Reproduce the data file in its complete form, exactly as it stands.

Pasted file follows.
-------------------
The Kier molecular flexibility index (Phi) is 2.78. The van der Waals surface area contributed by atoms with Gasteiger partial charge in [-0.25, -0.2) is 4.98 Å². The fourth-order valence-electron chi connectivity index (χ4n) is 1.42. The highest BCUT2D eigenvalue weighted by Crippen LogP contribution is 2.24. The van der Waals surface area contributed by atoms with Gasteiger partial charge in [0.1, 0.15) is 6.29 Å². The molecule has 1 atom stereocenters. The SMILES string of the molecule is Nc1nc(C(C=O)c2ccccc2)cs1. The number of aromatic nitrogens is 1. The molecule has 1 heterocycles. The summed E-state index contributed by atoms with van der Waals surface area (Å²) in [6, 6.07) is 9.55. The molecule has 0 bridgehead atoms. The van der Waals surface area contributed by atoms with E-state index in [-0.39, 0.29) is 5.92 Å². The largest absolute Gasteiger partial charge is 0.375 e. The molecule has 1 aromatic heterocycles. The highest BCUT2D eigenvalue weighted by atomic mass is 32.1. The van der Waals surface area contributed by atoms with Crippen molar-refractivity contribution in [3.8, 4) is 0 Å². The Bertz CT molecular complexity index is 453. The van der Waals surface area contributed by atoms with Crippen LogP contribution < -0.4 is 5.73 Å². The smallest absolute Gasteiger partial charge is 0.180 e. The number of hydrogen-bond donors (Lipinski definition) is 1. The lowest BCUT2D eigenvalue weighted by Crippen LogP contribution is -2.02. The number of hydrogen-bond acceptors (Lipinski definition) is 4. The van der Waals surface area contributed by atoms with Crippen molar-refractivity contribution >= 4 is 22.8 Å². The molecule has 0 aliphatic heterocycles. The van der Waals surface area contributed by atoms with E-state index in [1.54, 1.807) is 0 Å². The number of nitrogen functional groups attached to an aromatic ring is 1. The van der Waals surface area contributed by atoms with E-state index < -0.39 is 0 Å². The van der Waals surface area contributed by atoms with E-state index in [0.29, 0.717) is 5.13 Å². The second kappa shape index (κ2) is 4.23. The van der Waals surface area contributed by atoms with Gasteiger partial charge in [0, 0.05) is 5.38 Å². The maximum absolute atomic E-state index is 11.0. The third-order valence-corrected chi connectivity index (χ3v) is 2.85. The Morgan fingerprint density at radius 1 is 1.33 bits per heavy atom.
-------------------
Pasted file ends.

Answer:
The Kier molecular flexibility index (Phi) is 2.78. The van der Waals surface area contributed by atoms with Gasteiger partial charge in [-0.25, -0.2) is 4.98 Å². The fourth-order valence-electron chi connectivity index (χ4n) is 1.42. The highest BCUT2D eigenvalue weighted by Crippen LogP contribution is 2.24. The van der Waals surface area contributed by atoms with Gasteiger partial charge in [0.1, 0.15) is 6.29 Å². The molecule has 1 atom stereocenters. The SMILES string of the molecule is Nc1nc(C(C=O)c2ccccc2)cs1. The number of aromatic nitrogens is 1. The molecule has 1 heterocycles. The summed E-state index contributed by atoms with van der Waals surface area (Å²) in [6, 6.07) is 9.55. The molecule has 0 bridgehead atoms. The van der Waals surface area contributed by atoms with E-state index in [-0.39, 0.29) is 5.92 Å². The largest absolute Gasteiger partial charge is 0.375 e. The molecule has 1 aromatic heterocycles. The highest BCUT2D eigenvalue weighted by atomic mass is 32.1. The van der Waals surface area contributed by atoms with Crippen molar-refractivity contribution in [3.8, 4) is 0 Å². The Bertz CT molecular complexity index is 453. The van der Waals surface area contributed by atoms with Crippen LogP contribution < -0.4 is 5.73 Å². The smallest absolute Gasteiger partial charge is 0.180 e. The number of hydrogen-bond donors (Lipinski definition) is 1. The lowest BCUT2D eigenvalue weighted by Crippen LogP contribution is -2.02. The number of hydrogen-bond acceptors (Lipinski definition) is 4. The van der Waals surface area contributed by atoms with Crippen molar-refractivity contribution >= 4 is 22.8 Å². The molecule has 0 aliphatic heterocycles. The van der Waals surface area contributed by atoms with E-state index in [1.54, 1.807) is 0 Å². The number of nitrogen functional groups attached to an aromatic ring is 1. The van der Waals surface area contributed by atoms with E-state index < -0.39 is 0 Å². The van der Waals surface area contributed by atoms with E-state index in [0.29, 0.717) is 5.13 Å². The second kappa shape index (κ2) is 4.23. The van der Waals surface area contributed by atoms with Gasteiger partial charge in [0, 0.05) is 5.38 Å². The maximum absolute atomic E-state index is 11.0. The third-order valence-corrected chi connectivity index (χ3v) is 2.85. The Morgan fingerprint density at radius 1 is 1.33 bits per heavy atom.